Tuesday, March 24, 2015

Out in paperback today: THE LONELY HEARTS CLUB!

I'm so pleased to announce that my fourth novel, THE LONELY HEARTS CLUB, is out in paperback today!

It's available from all of your favorite retailers:

Amazon * Barnes and Noble * Indiebound

It's the story of a woman who inadvertently becomes the symbol for all things anti-love in Manhattan. Still not sold? 

Read the first chapter of the book here:

by Brenda Janowitz

Chapter One: Money for Nothing

“Jo, you’re fired,” he says. Just like that.
And I’m utterly shocked. I know, no one ever expects to be fired, but I really didn’t see this coming. My mouth is wide open as I stare back at him.
            “Fired?” is all I can choke out. The room begins to spin. That may be because I was out until sunrise last night drinking vodka tonics at an underground club in Williamsburg, but I’m pretty sure that it’s the news that’s doing it to me, not the hangover.
            “Yes. I’m sorry, Jo, but it’s not working out here,” he says. His skin is gleaming when he says it. His skin always gleams. He’s a dermatologist, so it has to gleam in order for him to stay in business. My skin doesn’t ever gleam. At the very most, it shines and turns red when I get hot or embarrassed. I feel it beginning to shine and my hand immediately flies to my cheek, which, of course, only makes it get hotter.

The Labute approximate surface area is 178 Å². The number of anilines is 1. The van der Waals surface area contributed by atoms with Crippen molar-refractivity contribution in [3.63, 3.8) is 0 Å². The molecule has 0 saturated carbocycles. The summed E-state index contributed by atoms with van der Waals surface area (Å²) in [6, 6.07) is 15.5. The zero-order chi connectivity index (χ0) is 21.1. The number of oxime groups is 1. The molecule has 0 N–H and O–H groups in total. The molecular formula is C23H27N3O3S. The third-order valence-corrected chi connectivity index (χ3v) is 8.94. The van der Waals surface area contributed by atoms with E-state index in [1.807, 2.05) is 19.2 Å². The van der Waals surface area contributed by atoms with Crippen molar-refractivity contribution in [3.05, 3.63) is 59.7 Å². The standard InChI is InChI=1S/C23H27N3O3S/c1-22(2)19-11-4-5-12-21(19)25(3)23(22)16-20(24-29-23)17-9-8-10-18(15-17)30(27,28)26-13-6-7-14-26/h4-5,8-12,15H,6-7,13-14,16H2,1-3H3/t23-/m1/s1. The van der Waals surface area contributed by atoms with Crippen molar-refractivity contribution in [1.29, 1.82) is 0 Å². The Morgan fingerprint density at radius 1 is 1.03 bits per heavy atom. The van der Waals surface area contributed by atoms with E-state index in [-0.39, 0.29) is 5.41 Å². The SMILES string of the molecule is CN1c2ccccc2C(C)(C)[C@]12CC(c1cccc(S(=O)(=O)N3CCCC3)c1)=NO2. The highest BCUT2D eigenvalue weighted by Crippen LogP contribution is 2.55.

We are in his office when he tells me and he is sitting at his desk, his head framed by his many diplomas and awards that are hung on the wall behind him. They are, as they are always, shining brightly as if they’d been dusted and cleaned that very morning. I look at the picture he keeps framed at the edge of his desk—a photograph of his family taken at a New Year’s Eve party, framed in a sterling-silver picture frame that his wife lovingly picked out for their thirtieth wedding anniversary—and then look back up at him.
            “You can’t fire me,” I say, which I wholeheartedly believe. I really didn’t think that he ever would or could fire me.
            “I can,” he says, “and I am.” He begins to toy with one of the pens sitting on his desk.
            “I’m your best employee!” I plead.
            “You wore a ‘Save CBGBs’ T-shirt to work,” he says.
            “CBGBs was a New York institution,” I say. He gives me a blank stare. I shrug in response. Is it my fault that this man has no sense of culture? Of history? “What does it matter what I wear under my assistant’s coat anyway?”